Investigative Reporting

Investigative Reporting

Postby my5cents » Jul 13th, 2019, 9:52 am

Yesterday on the Michael Smerconish show on CNN he brought up the topic that many newspapers are folding (no pun intended) because of decreased advertising dollars being spent in the newspaper media. Correspondingly there is a decrease in the number of investigative reporters that do and have brought many situations to the public's attention.

I have been vocal that in BC and ESPECIALLY in the Okanagan there is virtually no investigative reporting. Our "reporters" attend press conferences and act as scribes. Taking down word for word what spokespersons state and report same.

There has been many many times were the spokesperson for an organization has left out glaring details or has glossed over essential information that cries out for follow-up questions.

I then got to thinking, yes, but one area of media reporting (right or wrong,,,and mostly wrong) does get attention. That's the "affronted" complainer. "The city cut off my electricity", "my landlord won't let me play my drums at night ", "I live in a subsidised housing project that restricts the number of children to two in a bedroom, I'm pregnant and now they say I have to move" etc.

Many of these complaints are unfounded and are played up to create news.

One recent "championing of a cause" was a Castanet's report on a woman evicted from her apartment, apparently for activities involving street people and drugs (denied by the evicted tenant).

First under the headline : "Senior Tossed to the Curb", now apparently modified to : "Homeless for 1st time at 63"

The story does contain facts, although limited. But the catch phrase formerly in the headline is still present in the body of the story : "A Penticton senior was evicted from her home this week, with all her belongings tossed to the curb, adding another member to the city’s growing homeless population."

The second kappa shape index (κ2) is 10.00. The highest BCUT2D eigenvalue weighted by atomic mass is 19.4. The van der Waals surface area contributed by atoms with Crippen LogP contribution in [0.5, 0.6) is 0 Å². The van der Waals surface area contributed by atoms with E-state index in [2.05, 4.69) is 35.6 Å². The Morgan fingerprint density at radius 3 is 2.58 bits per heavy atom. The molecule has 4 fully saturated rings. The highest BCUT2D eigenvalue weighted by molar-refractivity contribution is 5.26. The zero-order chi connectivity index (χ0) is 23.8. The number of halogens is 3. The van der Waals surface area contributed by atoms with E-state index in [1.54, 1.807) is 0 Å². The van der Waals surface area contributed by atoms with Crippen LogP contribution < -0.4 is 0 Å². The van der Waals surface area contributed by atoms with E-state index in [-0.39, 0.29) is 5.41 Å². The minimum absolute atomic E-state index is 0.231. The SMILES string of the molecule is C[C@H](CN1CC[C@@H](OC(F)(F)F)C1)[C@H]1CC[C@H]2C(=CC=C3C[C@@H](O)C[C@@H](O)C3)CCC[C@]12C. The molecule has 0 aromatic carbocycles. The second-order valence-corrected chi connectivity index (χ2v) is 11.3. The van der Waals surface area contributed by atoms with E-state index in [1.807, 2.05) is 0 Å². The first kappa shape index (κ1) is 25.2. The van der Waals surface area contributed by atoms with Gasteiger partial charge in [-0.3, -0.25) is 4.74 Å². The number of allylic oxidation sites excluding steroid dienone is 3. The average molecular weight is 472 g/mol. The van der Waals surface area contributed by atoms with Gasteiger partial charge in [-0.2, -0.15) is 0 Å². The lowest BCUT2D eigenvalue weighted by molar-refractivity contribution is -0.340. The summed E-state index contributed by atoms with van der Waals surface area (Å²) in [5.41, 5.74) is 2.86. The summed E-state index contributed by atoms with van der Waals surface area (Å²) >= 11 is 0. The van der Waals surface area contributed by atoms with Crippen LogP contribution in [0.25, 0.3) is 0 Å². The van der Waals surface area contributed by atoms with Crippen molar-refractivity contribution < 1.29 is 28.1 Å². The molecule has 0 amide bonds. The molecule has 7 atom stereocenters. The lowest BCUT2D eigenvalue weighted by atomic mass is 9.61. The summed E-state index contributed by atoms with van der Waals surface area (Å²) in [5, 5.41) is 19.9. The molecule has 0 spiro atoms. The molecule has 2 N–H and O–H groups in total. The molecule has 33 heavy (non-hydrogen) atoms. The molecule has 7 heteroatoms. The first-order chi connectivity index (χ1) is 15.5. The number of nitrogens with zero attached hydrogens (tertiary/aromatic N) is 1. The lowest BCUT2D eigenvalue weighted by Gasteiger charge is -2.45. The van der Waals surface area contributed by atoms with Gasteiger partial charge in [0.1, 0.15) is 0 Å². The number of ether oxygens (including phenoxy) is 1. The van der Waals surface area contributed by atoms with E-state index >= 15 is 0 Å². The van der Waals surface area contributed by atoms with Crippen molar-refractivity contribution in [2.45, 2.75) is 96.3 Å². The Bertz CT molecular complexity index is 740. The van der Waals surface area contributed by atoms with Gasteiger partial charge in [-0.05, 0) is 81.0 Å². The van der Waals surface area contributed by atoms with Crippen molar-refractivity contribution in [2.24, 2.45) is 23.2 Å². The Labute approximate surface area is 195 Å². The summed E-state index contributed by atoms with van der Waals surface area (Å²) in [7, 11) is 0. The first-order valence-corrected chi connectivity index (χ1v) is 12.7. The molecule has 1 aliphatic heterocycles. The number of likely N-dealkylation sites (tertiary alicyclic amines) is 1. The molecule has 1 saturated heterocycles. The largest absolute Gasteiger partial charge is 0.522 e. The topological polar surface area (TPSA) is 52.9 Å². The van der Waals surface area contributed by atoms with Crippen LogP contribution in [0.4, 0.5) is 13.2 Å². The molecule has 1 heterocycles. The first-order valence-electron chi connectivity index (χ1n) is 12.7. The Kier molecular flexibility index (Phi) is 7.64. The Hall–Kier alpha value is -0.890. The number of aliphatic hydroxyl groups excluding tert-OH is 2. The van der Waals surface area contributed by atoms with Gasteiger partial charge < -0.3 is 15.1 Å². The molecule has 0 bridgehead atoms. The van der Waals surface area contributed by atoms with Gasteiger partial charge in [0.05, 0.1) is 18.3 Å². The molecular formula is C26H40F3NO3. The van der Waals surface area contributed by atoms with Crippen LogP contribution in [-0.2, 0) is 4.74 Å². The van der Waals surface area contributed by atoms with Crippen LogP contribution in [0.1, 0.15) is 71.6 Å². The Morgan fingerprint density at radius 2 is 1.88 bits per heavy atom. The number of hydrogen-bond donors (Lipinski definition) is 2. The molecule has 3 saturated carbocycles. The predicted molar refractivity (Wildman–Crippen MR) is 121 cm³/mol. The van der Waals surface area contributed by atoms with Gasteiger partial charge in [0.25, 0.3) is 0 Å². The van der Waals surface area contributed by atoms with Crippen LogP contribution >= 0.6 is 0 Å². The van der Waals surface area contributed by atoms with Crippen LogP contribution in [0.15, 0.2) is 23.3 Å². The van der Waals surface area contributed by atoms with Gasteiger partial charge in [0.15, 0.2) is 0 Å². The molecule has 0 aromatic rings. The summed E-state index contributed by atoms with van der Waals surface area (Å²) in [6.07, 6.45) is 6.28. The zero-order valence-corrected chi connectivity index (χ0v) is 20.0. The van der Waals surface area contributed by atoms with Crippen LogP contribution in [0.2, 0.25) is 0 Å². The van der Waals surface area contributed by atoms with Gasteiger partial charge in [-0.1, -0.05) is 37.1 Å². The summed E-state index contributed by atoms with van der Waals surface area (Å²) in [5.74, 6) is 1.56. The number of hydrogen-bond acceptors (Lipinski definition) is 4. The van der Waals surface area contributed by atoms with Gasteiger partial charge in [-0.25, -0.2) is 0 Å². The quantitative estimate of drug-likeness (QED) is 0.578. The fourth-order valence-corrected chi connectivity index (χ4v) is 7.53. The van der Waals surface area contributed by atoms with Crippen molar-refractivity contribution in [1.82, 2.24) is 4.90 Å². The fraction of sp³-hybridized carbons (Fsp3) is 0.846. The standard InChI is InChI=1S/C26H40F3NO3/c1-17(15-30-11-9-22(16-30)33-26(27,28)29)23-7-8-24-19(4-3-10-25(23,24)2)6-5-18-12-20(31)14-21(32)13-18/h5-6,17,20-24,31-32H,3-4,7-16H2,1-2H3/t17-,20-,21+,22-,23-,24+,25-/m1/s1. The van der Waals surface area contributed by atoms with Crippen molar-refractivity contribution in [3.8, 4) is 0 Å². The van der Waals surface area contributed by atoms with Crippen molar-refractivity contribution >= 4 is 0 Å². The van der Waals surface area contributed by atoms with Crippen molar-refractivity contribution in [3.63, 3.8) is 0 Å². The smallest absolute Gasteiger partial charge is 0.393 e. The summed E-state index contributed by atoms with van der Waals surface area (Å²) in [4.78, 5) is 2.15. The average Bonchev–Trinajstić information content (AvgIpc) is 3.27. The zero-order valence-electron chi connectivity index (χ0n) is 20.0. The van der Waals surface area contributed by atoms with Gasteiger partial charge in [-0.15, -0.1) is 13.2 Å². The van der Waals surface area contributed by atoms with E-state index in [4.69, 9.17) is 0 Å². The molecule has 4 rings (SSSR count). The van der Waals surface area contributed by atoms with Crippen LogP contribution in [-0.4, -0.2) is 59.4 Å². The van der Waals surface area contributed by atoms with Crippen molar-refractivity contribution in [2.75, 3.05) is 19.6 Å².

I haven't had any dealings with the Resident Tenancy Branch, but I am aware that the process for a landlord to legally evict a tenant is a lengthy one and includes warnings, deadlines and hearing. Evicting someone is not something that is done on a whim on the a spur of the moment.

The article does state : "Mclaren, 63, was legally evicted from her home of six years this week after losing a fight with her landlord before the Residential Tenancy Branch"

So this "tossing all her belongings to the curb", the curb, actually being a location at the rear of the property, wasn't unexpected by the tenant. She just remained in her apartment waiting for it happen, then complained to sympathetic media. What should the landlord or the bailiffs be required to do ? Rent a storage locker for her and wrap and box her belongings and move them there and find a foster home for her cat ?? Perhaps then hold a parade for her ?

An IMPORTANT fact would have been, the date the landlord started complaining about the tenant, the date the RTB made it's ruling and the time frame between the ruling and the eviction. But then, why ruin a good news story with facts that might not support the inflammatory position of the story.

We have many situations in the Okanagan that would benefit from scrutiny brought on by good investigative reporting. Why waste time getting involved with frivolous complaints of suspect validity.
Last edited by my5cents on Jul 13th, 2019, 2:14 pm, edited 1 time in total.
"The power of accurate observation is commonly called cynicism by those who haven't got it"

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Re: Investigative Reporting

Postby 65deluxe » Jul 13th, 2019, 10:13 am

Sorry, you lost me at CNN. Talk about bias and misleading. I can not dumb myself down enough to watch the sinking network.
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